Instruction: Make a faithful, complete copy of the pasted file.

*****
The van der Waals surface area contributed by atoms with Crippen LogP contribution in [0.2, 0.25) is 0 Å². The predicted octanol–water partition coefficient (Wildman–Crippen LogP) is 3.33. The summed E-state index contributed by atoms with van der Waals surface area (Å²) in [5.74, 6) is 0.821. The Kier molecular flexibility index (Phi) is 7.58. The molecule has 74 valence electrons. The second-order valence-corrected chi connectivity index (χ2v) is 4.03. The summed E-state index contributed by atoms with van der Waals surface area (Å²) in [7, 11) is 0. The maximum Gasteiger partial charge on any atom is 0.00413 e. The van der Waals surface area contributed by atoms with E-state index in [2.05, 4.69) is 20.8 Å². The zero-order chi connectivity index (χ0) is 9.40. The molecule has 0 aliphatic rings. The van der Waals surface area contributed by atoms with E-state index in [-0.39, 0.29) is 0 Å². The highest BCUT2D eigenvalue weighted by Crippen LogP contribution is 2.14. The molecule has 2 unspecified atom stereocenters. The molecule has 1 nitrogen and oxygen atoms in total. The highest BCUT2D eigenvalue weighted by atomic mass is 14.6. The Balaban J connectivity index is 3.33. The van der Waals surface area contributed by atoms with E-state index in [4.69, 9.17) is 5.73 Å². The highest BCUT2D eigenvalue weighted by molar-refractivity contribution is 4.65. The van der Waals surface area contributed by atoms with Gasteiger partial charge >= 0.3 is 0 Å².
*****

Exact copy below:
The van der Waals surface area contributed by atoms with Crippen LogP contribution in [0.2, 0.25) is 0 Å². The predicted octanol–water partition coefficient (Wildman–Crippen LogP) is 3.33. The summed E-state index contributed by atoms with van der Waals surface area (Å²) in [5.74, 6) is 0.821. The Kier molecular flexibility index (Phi) is 7.58. The molecule has 74 valence electrons. The second-order valence-corrected chi connectivity index (χ2v) is 4.03. The summed E-state index contributed by atoms with van der Waals surface area (Å²) in [7, 11) is 0. The maximum Gasteiger partial charge on any atom is 0.00413 e. The van der Waals surface area contributed by atoms with E-state index in [2.05, 4.69) is 20.8 Å². The zero-order chi connectivity index (χ0) is 9.40. The molecule has 0 aliphatic rings. The van der Waals surface area contributed by atoms with E-state index in [-0.39, 0.29) is 0 Å². The highest BCUT2D eigenvalue weighted by Crippen LogP contribution is 2.14. The molecule has 2 unspecified atom stereocenters. The molecule has 1 nitrogen and oxygen atoms in total. The highest BCUT2D eigenvalue weighted by atomic mass is 14.6. The Balaban J connectivity index is 3.33. The van der Waals surface area contributed by atoms with E-state index in [4.69, 9.17) is 5.73 Å². The highest BCUT2D eigenvalue weighted by molar-refractivity contribution is 4.65. The van der Waals surface area contributed by atoms with Gasteiger partial charge >= 0.3 is 0 Å².